Oh, generalizations. Will they ever go out of style? Let's hope not, or who knows how SmartMoney Magazine would conduct business. I mean, I get it -- "What aren't movie critics telling you?" is easier to pitch than "Why are movie critics still relevant to consumers?". It's got a ready-set villain, out to squander your finances in times like these, so why waste it?

And I know, I'm generalizing about the magazine itself, but if there were even a single byline on this piece (which IFC's Matt Singer brought to my attention, praise be to him), then I'd take that writer to task, perhaps in private. But no, the Magazine itself has broadly knocked my profession -- going so far as to file the piece under the "Rip-Offs" heading of their "Spending" section -- and so I shall attempt to explain why a few bad apples does not a rotten bushel, or feature article, make.


1. "If you see me on TV, chances are I can't be trusted."

Well, to their credit, SM doesn't lump Ebert & Roeper with the rest of TV critics (though the words 'Siskel & Ebert' are nowhere to be found when they compliment "extended, even passionate, discussion of films up for review").

However, "film critics who ply their trade on the TV infotainment circuit seem to love everything they see" isn't the same as saying "film critics on TV." That's a matter of entertainment reporting more so than film criticism (hairs = split), where the gushiest people tread lightly because A) they tend to be uniformly undiscerning about film, and B) they don't want to bite the hands that feed when it comes to B-roll with Brad.

We know that Gene Shalit's a joke, and we know that Larry King ranks likewise. But to knock Alison Bailes for raving over "big-budget flops like Beowulf"? How was she supposed to know how well the film would perform? And more to the point, why should that have anything to do with her review? I sure as hell didn't like Transformers because it was going to take in roughly $150 million in its first six days of release, and I didn't gush all over Kiss Kiss Bang Bang just to see that rake in $4 million in a total of twelve weeks.

If Bailes had been going against the critical grain, SM might have something, but she had a portion of a 22-minute show with which to justify her stance, but even the article notes the limitations of TV reviewers who probably have more like 22 seconds to touch on any given film. Some critics on TV can be trusted -- I'd argue that James Rocchi, formerly of Cinematical, had a long and level-headed run on San Francisco's CBS affiliate -- but let's make sure that, if you're calling anyone and everyone talking movies on camera a c-word, you're using the right one...

2. "Beware of blurbs."

Believe it or not, I generally agree on this one. "When deciphering film ads, use the law of three-that is, every ad should boast full sentences from at least three media sources you've heard of" -- sound enough advice. "If you're considering a sci-fi or horror flick and the ad offers up blurbs only from genre-specific publications, pass on it" -- well, although those genres may (arguably) churn out more dreck than not, if someone is looking for a sci-fi or horror flick to see, then chances are they'll want to give something a shot regardless. I don't suspect that "Keeps the gore coming!" is going to lure in any unsuspecting gray-hairs by accident.

Yes, most blurbs are exhaustingly hyperbolic, but there's a difference between Roger Ebert gracing the print ads for Knowing and notorious hack Earl Dittman ranking right below him. (Other names to keep an eye out for: Shawn Edwards, Pete Hammond, and the father-son duo of Jeff and Ben Lyons -- the more you see them, the less you ought to trust 'em.)

Some films need effusive reviews to draw a crowd, so if the blurbs on the ads are from reputable sources as noted above, then it's probably a safe(r) bet. Since we are talking about the best praise in the biggest print, though, that's why it's always a safe bet and never a sure thing...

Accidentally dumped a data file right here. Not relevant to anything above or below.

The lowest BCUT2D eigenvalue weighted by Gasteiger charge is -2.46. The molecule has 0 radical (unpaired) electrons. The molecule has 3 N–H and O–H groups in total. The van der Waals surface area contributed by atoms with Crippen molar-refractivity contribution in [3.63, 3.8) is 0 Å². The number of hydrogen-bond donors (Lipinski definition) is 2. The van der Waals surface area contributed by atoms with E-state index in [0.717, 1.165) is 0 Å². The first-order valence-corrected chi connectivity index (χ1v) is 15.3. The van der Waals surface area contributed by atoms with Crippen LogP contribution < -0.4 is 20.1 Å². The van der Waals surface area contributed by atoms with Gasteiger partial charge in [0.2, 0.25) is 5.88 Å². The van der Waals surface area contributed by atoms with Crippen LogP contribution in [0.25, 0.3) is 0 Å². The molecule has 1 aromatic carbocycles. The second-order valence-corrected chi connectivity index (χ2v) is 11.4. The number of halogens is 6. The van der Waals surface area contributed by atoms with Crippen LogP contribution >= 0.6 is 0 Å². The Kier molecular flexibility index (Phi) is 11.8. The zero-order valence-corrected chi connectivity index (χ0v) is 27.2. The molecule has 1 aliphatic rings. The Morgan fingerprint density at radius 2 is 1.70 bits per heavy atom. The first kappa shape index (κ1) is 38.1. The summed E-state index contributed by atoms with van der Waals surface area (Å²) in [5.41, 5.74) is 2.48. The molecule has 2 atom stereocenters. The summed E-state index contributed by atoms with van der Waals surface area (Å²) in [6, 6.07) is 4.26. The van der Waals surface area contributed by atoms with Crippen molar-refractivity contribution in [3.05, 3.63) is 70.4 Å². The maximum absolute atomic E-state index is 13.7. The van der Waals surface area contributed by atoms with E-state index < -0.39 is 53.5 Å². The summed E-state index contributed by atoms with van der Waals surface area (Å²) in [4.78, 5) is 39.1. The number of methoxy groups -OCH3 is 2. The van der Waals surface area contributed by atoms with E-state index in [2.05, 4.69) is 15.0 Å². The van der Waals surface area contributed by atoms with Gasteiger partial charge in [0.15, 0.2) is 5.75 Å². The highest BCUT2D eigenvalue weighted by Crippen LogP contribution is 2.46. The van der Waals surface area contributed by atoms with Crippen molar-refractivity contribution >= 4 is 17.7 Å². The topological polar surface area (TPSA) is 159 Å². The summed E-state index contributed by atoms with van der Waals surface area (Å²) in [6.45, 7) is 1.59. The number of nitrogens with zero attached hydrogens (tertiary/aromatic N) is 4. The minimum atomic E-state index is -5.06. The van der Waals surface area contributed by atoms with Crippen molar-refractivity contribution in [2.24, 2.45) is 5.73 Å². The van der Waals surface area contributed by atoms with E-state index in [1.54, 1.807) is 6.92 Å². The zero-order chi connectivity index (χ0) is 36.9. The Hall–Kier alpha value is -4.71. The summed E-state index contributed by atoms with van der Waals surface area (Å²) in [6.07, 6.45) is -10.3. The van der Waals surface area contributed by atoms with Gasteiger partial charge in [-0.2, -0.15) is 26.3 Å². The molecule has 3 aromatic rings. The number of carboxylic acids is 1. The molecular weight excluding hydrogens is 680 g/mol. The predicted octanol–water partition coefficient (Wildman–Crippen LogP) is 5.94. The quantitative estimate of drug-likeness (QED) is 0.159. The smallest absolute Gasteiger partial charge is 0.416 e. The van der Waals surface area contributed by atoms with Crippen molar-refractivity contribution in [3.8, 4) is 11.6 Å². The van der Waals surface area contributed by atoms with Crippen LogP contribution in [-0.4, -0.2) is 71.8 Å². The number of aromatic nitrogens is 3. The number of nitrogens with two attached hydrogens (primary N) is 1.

3. "If you want to win the office Oscar pool, don't listen to me."

"Film critics dote on quality (no matter how exotic their idea of quality may be), whereas the Academy tends to reward monetary success." -- Yes, because The Dark Knight (i.e. the second-highest domestic-grossing movie of all time) certainly proved that little maxim to be true. I'll confess at not being the strongest at either box-office predictions or awards prognostication, but there are people out there who are (cough), so to say that the best thing to do when critics like something is to assume the opposite seems reactionary at best. Sorry if I'd rather heed the advice of those who have sat through hundreds of movies and thousands of performances a year than that of Dave over in accounting.

4. "Hanging out with the star of a film could never affect my review of it!"

This one's tricky. I can really only speak for myself on this point above all others, but I would like to think that I know the distinction between associating with filmmakers and being biased towards their work.

Now, to get the hypocrisy out of the way: When Roger Ebert all but publicly denounced the snap-happy behavior of one Ben Lyons, I agreed on all points and cheered him on. Then, when I tagged along with Scott to the Observe & Report press day at SXSW, we got a picture with Seth Rogen after the interview that was immediately taken to task by a commenter who cited Ebert's same blog. I can see where anyone is coming from -- what purpose does it serve other than boasting? -- but it was a spur-of-the-moment decision that didn't make us like the film we saw any more (not that I think we could).

In contrast, I drove down from Orlando to Miami in order to both visit some family and take part in the press day for Reno 911!: Miami -- a film which I had been disappointed by the week before -- back when I was a coughman in college. I figured the least I could do was take some pictures during the interviews if the paper needed them, and afterwards, the publicist encouraged us to take a group shot, seeing as I'd come down all that way. So I have a picture with half of the Reno 911! crew to go with my two-star review of that film.

If I hang out with filmmakers in real life (rare) or banter with them on Twitter (more common), it's because I liked their films, and not vice versa (despite dealing with editors who pine for celebrity coverage, whether or not a film has screened). A healthy portion of junketeers can't discern a conflict of interest ("B-roll with Brad" and all that), and the day I feel that I can't review someone's film fairly, that story goes to someone else. I suspect that many of my colleagues follow a similar train of thought, but it's those whorish few who tend to bring our credibility down a notch.